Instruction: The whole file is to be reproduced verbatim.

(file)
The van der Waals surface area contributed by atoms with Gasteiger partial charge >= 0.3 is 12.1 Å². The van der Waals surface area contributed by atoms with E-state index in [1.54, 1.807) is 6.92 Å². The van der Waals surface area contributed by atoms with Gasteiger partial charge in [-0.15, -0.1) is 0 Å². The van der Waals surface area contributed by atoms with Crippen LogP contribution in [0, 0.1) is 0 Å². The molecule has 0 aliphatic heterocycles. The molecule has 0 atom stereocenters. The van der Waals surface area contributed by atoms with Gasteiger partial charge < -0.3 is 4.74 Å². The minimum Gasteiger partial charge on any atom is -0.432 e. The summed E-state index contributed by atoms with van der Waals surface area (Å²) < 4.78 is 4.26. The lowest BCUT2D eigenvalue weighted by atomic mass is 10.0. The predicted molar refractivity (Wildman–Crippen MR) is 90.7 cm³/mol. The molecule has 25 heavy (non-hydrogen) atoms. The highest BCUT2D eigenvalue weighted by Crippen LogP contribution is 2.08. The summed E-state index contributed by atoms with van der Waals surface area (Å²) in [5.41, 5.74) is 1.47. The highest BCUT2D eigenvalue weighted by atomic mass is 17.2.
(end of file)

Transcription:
The van der Waals surface area contributed by atoms with Gasteiger partial charge >= 0.3 is 12.1 Å². The van der Waals surface area contributed by atoms with E-state index in [1.54, 1.807) is 6.92 Å². The van der Waals surface area contributed by atoms with Gasteiger partial charge in [-0.15, -0.1) is 0 Å². The van der Waals surface area contributed by atoms with Crippen LogP contribution in [0, 0.1) is 0 Å². The molecule has 0 aliphatic heterocycles. The molecule has 0 atom stereocenters. The van der Waals surface area contributed by atoms with Gasteiger partial charge < -0.3 is 4.74 Å². The minimum Gasteiger partial charge on any atom is -0.432 e. The summed E-state index contributed by atoms with van der Waals surface area (Å²) < 4.78 is 4.26. The lowest BCUT2D eigenvalue weighted by atomic mass is 10.0. The predicted molar refractivity (Wildman–Crippen MR) is 90.7 cm³/mol. The molecule has 25 heavy (non-hydrogen) atoms. The highest BCUT2D eigenvalue weighted by Crippen LogP contribution is 2.08. The summed E-state index contributed by atoms with van der Waals surface area (Å²) in [5.41, 5.74) is 1.47. The highest BCUT2D eigenvalue weighted by atomic mass is 17.2.